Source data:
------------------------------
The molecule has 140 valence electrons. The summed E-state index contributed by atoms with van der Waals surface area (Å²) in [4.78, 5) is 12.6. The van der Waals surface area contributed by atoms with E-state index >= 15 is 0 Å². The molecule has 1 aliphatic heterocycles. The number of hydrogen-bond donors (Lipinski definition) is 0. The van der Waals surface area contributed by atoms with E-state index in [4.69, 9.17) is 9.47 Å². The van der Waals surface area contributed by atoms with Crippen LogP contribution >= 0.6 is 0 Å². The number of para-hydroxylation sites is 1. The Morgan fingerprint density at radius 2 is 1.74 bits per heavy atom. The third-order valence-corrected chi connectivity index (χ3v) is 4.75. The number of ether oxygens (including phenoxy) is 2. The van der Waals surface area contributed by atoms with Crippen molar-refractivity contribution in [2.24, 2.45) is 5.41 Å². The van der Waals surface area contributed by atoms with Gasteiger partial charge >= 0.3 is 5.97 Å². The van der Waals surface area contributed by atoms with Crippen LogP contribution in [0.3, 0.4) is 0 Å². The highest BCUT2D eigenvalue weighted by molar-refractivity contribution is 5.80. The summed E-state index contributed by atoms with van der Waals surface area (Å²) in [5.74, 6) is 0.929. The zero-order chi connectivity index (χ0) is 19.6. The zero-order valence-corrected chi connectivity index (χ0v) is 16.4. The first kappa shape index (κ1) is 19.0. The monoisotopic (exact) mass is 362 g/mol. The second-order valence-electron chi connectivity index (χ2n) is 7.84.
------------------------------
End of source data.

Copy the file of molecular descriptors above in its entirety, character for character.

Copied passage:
The molecule has 140 valence electrons. The summed E-state index contributed by atoms with van der Waals surface area (Å²) in [4.78, 5) is 12.6. The van der Waals surface area contributed by atoms with E-state index >= 15 is 0 Å². The molecule has 1 aliphatic heterocycles. The number of hydrogen-bond donors (Lipinski definition) is 0. The van der Waals surface area contributed by atoms with E-state index in [4.69, 9.17) is 9.47 Å². The van der Waals surface area contributed by atoms with Crippen LogP contribution >= 0.6 is 0 Å². The number of para-hydroxylation sites is 1. The Morgan fingerprint density at radius 2 is 1.74 bits per heavy atom. The third-order valence-corrected chi connectivity index (χ3v) is 4.75. The number of ether oxygens (including phenoxy) is 2. The van der Waals surface area contributed by atoms with Crippen molar-refractivity contribution in [2.24, 2.45) is 5.41 Å². The van der Waals surface area contributed by atoms with Gasteiger partial charge >= 0.3 is 5.97 Å². The van der Waals surface area contributed by atoms with Crippen LogP contribution in [0.3, 0.4) is 0 Å². The highest BCUT2D eigenvalue weighted by molar-refractivity contribution is 5.80. The summed E-state index contributed by atoms with van der Waals surface area (Å²) in [5.74, 6) is 0.929. The zero-order chi connectivity index (χ0) is 19.6. The zero-order valence-corrected chi connectivity index (χ0v) is 16.4. The first kappa shape index (κ1) is 19.0. The monoisotopic (exact) mass is 362 g/mol. The second-order valence-electron chi connectivity index (χ2n) is 7.84.